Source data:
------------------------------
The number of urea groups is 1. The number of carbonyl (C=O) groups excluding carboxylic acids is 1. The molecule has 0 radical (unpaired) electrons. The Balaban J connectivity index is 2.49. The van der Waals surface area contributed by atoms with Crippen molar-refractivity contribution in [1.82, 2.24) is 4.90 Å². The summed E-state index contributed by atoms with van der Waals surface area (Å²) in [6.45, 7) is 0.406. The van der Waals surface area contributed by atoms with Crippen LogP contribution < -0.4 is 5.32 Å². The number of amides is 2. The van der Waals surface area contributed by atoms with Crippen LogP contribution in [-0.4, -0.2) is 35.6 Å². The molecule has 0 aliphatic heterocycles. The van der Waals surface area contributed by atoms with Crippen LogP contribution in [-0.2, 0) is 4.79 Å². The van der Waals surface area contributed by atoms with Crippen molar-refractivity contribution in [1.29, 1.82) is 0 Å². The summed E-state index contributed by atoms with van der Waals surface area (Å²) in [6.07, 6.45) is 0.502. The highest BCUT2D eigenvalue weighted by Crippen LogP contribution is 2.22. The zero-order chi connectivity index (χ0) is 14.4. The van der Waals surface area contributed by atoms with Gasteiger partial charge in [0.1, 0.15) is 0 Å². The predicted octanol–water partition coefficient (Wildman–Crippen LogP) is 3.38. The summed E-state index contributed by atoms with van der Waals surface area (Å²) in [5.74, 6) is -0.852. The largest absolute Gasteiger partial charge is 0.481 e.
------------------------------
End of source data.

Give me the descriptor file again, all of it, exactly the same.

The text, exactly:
The number of urea groups is 1. The number of carbonyl (C=O) groups excluding carboxylic acids is 1. The molecule has 0 radical (unpaired) electrons. The Balaban J connectivity index is 2.49. The van der Waals surface area contributed by atoms with Crippen molar-refractivity contribution in [1.82, 2.24) is 4.90 Å². The summed E-state index contributed by atoms with van der Waals surface area (Å²) in [6.45, 7) is 0.406. The van der Waals surface area contributed by atoms with Crippen LogP contribution < -0.4 is 5.32 Å². The number of amides is 2. The van der Waals surface area contributed by atoms with Crippen LogP contribution in [-0.4, -0.2) is 35.6 Å². The molecule has 0 aliphatic heterocycles. The van der Waals surface area contributed by atoms with Crippen LogP contribution in [-0.2, 0) is 4.79 Å². The van der Waals surface area contributed by atoms with Crippen molar-refractivity contribution in [1.29, 1.82) is 0 Å². The summed E-state index contributed by atoms with van der Waals surface area (Å²) in [6.07, 6.45) is 0.502. The highest BCUT2D eigenvalue weighted by Crippen LogP contribution is 2.22. The zero-order chi connectivity index (χ0) is 14.4. The van der Waals surface area contributed by atoms with Gasteiger partial charge in [0.1, 0.15) is 0 Å². The predicted octanol–water partition coefficient (Wildman–Crippen LogP) is 3.38. The summed E-state index contributed by atoms with van der Waals surface area (Å²) in [5.74, 6) is -0.852. The largest absolute Gasteiger partial charge is 0.481 e.